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Algorithm 8.2.2 Coin Changing Using Dynamic Programming, Version 2 This dynamic-programming algorithm computes the minimum number of coins to make change for a given amount and tracks which coins are used. The input is an array denom that specifies the denominations of the coins, denom [1] > denom [2] > ··· > denom [ n ] = 1, and an amount A . The output consists of arrays C and used . The value, C [ i ][ j ], is the minimum number of coins to make change for the amount j , using coins I through n , 1 ≤ i ≤ n, 0 ≤ j ≤ A. The value, used [ i ][ j ], is true or false to signify whether coin i appears in the smallest set of coins computed by Algorithm 8.2.1 for the amount j using only coins i through n . The values of i and j satisfy 1 ≤ i ≤ n, 0 ≤ j ≤ A.
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Input Parameters: denom , A Output Parameters: C , used dynamic_coin_change2 ( denom , A , C , used ) { n = denom . last for j = 0 to A { C [ n ][ j ] = j used [ n ][ j ] = true } for i = n - 1 downto 1 for j = 0 to A if ( denom [ i ] > j || C [ i + 1][ j ] < 1 + C [ i ][ j - denom [ i ]]) C [ i ][ j ] = C [ i + 1][ j ] used[ i ][ j ] = false else C [ i ][ j ] = 1 + C [ i ][ j - denom [ i ]] used[ i ][ j ] = true } }
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Algorithm 8.2.4 Computing a Minimum- Size Set of Coins for a Given Amount This algorithm outputs a minimum-size set of coins to make change for an amount j using any of coins i through n with denominations specified by Algorithm 8.2.2. The algorithm inputs the index i , the amount j , the array denom of Algorithm 8.2.2, and the array used computed by Algorithm 8.2.2.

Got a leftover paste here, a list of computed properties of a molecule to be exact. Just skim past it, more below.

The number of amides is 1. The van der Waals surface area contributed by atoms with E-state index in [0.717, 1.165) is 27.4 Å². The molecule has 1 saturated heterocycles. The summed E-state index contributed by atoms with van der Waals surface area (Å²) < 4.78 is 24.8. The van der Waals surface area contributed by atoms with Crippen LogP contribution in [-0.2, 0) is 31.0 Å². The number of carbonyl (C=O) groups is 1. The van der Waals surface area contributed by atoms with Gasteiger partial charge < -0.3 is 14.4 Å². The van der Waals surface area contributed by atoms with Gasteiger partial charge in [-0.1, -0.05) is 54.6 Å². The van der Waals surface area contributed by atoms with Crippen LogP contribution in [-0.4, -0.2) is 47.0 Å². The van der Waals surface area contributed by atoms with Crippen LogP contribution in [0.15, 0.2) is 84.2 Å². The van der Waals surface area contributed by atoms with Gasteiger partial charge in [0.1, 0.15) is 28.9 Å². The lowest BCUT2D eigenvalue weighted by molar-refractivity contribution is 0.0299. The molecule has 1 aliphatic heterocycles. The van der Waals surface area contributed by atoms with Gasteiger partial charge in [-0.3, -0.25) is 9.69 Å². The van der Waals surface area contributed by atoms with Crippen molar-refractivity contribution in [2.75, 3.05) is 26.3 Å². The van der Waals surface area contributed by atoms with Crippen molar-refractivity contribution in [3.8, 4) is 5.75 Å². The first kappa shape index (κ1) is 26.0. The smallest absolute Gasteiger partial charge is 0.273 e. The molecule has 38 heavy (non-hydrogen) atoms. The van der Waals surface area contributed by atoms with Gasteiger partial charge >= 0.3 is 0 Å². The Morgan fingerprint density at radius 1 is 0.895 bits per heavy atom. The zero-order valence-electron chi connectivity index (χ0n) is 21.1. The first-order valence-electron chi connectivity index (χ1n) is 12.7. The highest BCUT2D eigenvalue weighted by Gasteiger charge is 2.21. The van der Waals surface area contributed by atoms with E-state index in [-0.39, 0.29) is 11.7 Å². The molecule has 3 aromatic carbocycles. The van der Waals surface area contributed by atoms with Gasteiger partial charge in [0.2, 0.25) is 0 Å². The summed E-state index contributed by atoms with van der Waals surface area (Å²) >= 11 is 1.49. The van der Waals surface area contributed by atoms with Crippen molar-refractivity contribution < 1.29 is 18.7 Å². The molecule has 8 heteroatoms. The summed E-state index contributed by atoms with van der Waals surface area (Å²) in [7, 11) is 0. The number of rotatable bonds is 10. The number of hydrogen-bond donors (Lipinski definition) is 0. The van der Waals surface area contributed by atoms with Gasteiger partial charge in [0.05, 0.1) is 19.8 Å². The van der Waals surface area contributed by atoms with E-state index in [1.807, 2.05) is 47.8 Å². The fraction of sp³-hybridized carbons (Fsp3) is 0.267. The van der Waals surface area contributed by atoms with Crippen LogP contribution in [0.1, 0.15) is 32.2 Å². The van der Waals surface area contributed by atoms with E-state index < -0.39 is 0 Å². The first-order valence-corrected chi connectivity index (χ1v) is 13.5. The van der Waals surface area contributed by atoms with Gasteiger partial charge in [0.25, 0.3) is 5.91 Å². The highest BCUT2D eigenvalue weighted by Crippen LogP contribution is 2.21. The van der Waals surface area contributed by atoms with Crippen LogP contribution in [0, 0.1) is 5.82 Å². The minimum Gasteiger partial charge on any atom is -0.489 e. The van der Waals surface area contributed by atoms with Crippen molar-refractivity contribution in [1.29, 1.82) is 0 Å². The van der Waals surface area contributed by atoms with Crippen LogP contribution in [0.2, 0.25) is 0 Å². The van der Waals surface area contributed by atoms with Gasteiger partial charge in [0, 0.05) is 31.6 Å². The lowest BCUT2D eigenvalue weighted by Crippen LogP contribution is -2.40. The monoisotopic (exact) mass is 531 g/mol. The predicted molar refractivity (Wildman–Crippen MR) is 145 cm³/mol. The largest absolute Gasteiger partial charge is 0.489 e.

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Input Parameters: i , j , denom , used Output Parameters: None optimal_coins_set ( i , j , denom , used ) { if ( j == 0) return if ( used [ i ][ j ]) { println (“Use a coin of denomination ” + denom [ i ]) optimal_coins_set ( i , j - denom [ i ], denom , used ) } else optimal_coins_set ( i + 1, j , denom , used ) }
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Algorithm 8.3.1 Optimal Matrix Multiplication This algorithm computes the minimum number of scalar multiplications to multiply a sequence of n matrices. The input is the array size that contains the sizes of the matrices to be multiplied. The first matrix is size [0] × size [1]; the second is size [1] × size [2]; and so on. The n th matrix is size [ n - 1] × size [ n ]. The output is the array s whose value, s [ i ][ j ], is the minimum number of scalar multiplications to multiply matrices i through j . The value ∞ is the largest available integer value.
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Input Parameters: size Output Parameters: s opt_matrix_mult ( size , s ) { n = size . last for i = 1 to n s [ i ][ i ] = 0 // w = j - i for w = 1 to n - 1 for i = 1 to n - w { j = w + i s [ i ][ j ] = ∞ for k = i to j - 1 { q = s [ i ][ k ] + s [ k + 1][ j ] + size [ i - 1] * size [ k ] * size [ j ] if ( q < s [ i ][ j ]) s [ i ][ j ] = q } } }
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Algorithm 8.4.2 Computing the Length of a Longest Common Subsequence This dynamic-programming algorithm computes the length c [ i ][ j ] of a longest common subsequence of a [1], ... , a[ i ] and b [1], ... , b [ j ] for i = 0, ... , m and j = 0, ... , n . Input Parameters: a , b Output Parameters: c LCS ( a , b , c ) { m = a . last n = b . last for i = 0 to m c [ i ][0] = 0 for j = 1 to n c[0][ j ] = 0 for i = 1 to m for j = 1 to n if ( a [ i ] != b [ j ]) c [ i ][ j ] = max ( c [ i - 1][ j ], c [ i ][ j - 1]) else c [ i ][ j ] = 1 + c [ i - 1][ j - 1] }